QX MAGAZINE - 28/07/10

Flower in the attic

Cliff Joannou experiences Cognitive, performance artist Scottee’s latest fully-interactive gem…

It’s a Thursday afternoon and I’m waiting outside an unassuming door at the very top of the Royal Vauxhall Tavern. On the way up this hallowed venue I pass odd nick-nacks and random bits of draggage, as well as a trannied-up blow-up doll fastened to the staircase. Perfectly RVT. It’s weird to be up here, when for the last thirteen years of my gay scene clubbing life all I’ve known of the infamous RVT is its ground floor club room, a steaming cauldron of queer entertainment, a sometimes dancefloor/sometimes theatre space that plays host to more variety George Michael up the ‘Heath.
I’m here because I have the pleasure of being the first person to experience cabaret terrorist Scottee’s latest artistic onslaught. Afterwards, in Scottee’s dressing room I explain to him that in the past I’ve used that term – “cabaret terrorist” – in QX when referring to performance artists like him (and David Hoyle, Jonny Woo, et al) who take the traditional model of stage-based entertainment and transform it into something challenging and genre-busting, defiling the status quo. He muses on it, and I’m not sure if he likes it or not, but I believe it sums up succinctly for any newcomers his introspective and unapologetic performance style.

Already established as one of the queer community’s pioneering voices in alternative theatre, for years Scottee has cast a creative eye at the way humanity interacts with the world around it. His work has stared into the heart of such issues as our relationships with food and obsession with the body beautiful, to the prejudices of ageism. Today, I’m here to take a trip into childhood, to recall those days spent alone in our bedrooms. It’s a time that we tend to forget in our adulthood.
To tell you what happens once you go through that door at the top of the RVT’s backstage staircase would be to unfairly spoil Scottee’s creation, but what I can do is share with you the thinking behind his latest piece of confrontational theatre.

The first thing that changes the status quo of his previous work is the one-to-one nature of the piece. You enter alone, you are the audience. It’s just you and Scottee and the truth according to his intricate mind. Through the breaking down of the ‘fourth wall’ – i.e. the traditional division between stage and audience – you watch the performance via a mirror on the wall of Scottee’s erstwhile ‘bedroom’, before directly participating in the enfolding events.

Through the use of music and film, Scottee has me recalling those isolated moments of childhood away from prying adult eyes, alone with my thoughts. It’s a time when most of us explore our relationship to the world, trying to figure out how we fit into the grander scheme of things. Perhaps as gay kids we don’t realise just how instrumental these private moments are? For many of us, unknowingly at the time we try to identify how we fit into a world that we are instinctively instructed by our parents to be a heterosexual one, while deep inside habouring homosexual feelings. After all, a parent holds their newborn baby in their arms and dreams of that child one day becoming a doctor/teacher/lawyer (*delete as appropriate), but never as queer. (Hell, I know some parents who would have rather their children be estate agents than gay!)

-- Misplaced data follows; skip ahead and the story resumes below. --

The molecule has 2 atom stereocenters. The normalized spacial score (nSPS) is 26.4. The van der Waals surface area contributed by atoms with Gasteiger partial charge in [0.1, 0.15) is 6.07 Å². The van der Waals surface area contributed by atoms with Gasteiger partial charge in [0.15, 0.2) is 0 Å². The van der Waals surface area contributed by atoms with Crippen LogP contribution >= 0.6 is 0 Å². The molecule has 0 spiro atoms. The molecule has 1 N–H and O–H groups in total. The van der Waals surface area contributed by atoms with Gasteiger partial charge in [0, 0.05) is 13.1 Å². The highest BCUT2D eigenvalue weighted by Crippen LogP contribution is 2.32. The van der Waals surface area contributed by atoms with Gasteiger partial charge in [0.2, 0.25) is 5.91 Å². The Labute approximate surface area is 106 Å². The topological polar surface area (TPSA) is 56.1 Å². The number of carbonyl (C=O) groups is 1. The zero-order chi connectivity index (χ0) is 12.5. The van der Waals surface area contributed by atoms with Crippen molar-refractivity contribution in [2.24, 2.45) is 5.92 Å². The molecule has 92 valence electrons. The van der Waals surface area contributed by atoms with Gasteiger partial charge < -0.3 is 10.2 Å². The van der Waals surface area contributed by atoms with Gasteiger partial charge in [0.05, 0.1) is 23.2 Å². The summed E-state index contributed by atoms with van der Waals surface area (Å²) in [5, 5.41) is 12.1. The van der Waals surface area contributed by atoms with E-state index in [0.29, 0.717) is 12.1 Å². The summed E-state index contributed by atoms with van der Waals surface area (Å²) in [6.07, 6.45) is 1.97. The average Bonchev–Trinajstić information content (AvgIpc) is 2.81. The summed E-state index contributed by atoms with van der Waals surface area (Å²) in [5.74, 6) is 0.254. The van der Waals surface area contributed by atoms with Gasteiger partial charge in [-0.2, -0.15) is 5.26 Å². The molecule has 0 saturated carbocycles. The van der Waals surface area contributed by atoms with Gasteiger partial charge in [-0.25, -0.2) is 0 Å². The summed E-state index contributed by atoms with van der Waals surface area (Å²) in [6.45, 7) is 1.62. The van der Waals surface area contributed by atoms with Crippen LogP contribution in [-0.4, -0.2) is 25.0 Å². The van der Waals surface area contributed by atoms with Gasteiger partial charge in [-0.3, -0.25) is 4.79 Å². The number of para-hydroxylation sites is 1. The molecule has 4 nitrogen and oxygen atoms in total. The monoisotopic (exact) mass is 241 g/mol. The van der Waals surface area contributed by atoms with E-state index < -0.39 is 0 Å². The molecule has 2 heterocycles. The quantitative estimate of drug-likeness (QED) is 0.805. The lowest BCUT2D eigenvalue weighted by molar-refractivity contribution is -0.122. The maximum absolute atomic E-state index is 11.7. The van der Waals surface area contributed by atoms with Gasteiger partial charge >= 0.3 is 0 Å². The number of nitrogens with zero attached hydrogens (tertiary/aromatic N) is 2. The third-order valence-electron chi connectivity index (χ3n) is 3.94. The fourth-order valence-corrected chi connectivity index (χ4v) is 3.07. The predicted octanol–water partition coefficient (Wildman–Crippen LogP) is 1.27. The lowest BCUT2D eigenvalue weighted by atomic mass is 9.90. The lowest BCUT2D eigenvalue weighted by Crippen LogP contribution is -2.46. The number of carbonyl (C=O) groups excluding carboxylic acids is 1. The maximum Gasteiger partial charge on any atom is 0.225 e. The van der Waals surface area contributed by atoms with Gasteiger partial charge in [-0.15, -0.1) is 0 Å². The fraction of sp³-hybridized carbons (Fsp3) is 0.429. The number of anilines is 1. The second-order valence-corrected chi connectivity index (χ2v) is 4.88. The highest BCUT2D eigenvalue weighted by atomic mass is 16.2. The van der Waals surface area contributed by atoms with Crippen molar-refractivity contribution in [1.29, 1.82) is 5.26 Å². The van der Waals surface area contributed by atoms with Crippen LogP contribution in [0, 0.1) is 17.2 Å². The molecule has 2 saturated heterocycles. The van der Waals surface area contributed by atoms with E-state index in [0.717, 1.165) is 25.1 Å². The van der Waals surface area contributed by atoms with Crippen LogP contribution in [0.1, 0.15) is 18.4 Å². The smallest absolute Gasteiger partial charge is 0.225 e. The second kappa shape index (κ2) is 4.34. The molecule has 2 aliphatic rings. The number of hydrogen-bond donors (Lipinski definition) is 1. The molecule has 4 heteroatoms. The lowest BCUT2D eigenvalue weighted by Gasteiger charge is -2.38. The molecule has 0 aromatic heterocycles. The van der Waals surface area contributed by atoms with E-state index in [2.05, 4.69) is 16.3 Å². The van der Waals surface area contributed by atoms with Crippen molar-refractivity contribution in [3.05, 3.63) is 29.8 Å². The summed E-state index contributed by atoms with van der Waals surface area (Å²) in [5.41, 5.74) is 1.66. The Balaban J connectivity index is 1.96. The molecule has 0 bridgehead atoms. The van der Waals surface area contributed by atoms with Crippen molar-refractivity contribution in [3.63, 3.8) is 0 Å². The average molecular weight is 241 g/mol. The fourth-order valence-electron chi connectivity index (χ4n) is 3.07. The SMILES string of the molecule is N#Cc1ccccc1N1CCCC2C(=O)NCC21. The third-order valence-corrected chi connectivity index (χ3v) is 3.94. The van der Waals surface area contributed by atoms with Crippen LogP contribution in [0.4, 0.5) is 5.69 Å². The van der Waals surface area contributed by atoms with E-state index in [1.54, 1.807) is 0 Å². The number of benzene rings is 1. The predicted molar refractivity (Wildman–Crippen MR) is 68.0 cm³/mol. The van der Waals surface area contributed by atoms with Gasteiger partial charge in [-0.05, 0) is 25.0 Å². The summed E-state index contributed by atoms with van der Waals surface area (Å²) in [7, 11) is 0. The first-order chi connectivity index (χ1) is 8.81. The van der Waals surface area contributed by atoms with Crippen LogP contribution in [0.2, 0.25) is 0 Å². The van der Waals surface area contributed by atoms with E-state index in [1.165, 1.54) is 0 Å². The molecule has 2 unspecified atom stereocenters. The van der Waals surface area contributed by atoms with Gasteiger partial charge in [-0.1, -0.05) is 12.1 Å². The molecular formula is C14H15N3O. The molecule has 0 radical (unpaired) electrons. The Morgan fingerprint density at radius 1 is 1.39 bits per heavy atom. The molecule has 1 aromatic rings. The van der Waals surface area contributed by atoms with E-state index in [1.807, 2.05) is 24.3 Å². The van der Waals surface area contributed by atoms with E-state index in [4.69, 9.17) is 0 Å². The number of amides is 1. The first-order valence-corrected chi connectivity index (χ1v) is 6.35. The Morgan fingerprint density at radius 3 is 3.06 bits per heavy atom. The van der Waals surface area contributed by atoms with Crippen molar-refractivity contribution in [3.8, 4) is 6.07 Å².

But this is more than just an exploration into burgeoning sexuality. It’s a voyage into the purer thoughts of our formative years - and also the darker aspects of that time. Here Scottee asks us to step away from the comfort zones that we create for ourselves later in life. It’s naïve to assume that all childhood imaginings are innocent. As kids our bodies change so fast, our minds evolve at such a pace, and our experiences are often rarely always lovingly nurturing, that it’s easy for our grown minds to forget the sheer loneliness of being a child in an adult’s world.

Which direction your experience takes is determined by your own good or bad formative memories. How deep you delve into your psyche depends on how prepared you are to break your barriers down. Afterwards I ask Scottee how he’ll deal with the no doubt individual nature of how each person reacts to this highly personal and experimental work.
“I guess I’ll find out as I go along,” he replies. As ever, a cabaret terrorist par excellence.

Due to the one-to-one nature of ‘Cognitive’, extremely limited time slots for the performance are available on either Friday 6th or Saturday 7th August. To book, go to www.rvt.org.uk

Cliff Joannou

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